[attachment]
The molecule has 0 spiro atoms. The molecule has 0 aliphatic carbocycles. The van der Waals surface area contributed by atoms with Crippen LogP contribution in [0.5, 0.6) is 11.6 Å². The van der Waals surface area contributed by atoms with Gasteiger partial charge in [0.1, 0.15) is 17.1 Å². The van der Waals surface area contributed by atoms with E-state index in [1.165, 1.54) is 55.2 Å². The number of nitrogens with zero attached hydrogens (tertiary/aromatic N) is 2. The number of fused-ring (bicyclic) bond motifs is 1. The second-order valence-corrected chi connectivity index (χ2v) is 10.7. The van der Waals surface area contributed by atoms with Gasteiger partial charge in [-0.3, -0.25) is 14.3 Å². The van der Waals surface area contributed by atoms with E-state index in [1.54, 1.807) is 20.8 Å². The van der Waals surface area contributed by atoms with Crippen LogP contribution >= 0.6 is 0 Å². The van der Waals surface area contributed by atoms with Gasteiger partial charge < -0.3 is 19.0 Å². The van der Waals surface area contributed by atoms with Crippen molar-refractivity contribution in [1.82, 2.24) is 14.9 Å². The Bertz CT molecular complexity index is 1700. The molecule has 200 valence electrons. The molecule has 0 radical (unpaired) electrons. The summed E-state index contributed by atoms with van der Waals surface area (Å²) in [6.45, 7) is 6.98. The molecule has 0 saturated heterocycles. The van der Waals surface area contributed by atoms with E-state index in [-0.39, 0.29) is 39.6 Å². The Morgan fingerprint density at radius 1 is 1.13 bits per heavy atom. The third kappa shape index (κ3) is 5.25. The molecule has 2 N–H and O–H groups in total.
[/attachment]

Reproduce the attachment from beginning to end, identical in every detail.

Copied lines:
The molecule has 0 spiro atoms. The molecule has 0 aliphatic carbocycles. The van der Waals surface area contributed by atoms with Crippen LogP contribution in [0.5, 0.6) is 11.6 Å². The van der Waals surface area contributed by atoms with Gasteiger partial charge in [0.1, 0.15) is 17.1 Å². The van der Waals surface area contributed by atoms with E-state index in [1.165, 1.54) is 55.2 Å². The number of nitrogens with zero attached hydrogens (tertiary/aromatic N) is 2. The number of fused-ring (bicyclic) bond motifs is 1. The second-order valence-corrected chi connectivity index (χ2v) is 10.7. The van der Waals surface area contributed by atoms with Gasteiger partial charge in [-0.3, -0.25) is 14.3 Å². The van der Waals surface area contributed by atoms with E-state index in [1.54, 1.807) is 20.8 Å². The van der Waals surface area contributed by atoms with Crippen LogP contribution >= 0.6 is 0 Å². The van der Waals surface area contributed by atoms with Gasteiger partial charge < -0.3 is 19.0 Å². The van der Waals surface area contributed by atoms with Crippen molar-refractivity contribution in [1.82, 2.24) is 14.9 Å². The Bertz CT molecular complexity index is 1700. The molecule has 200 valence electrons. The molecule has 0 radical (unpaired) electrons. The summed E-state index contributed by atoms with van der Waals surface area (Å²) in [6.45, 7) is 6.98. The molecule has 0 saturated heterocycles. The van der Waals surface area contributed by atoms with E-state index in [-0.39, 0.29) is 39.6 Å². The Morgan fingerprint density at radius 1 is 1.13 bits per heavy atom. The third kappa shape index (κ3) is 5.25. The molecule has 2 N–H and O–H groups in total.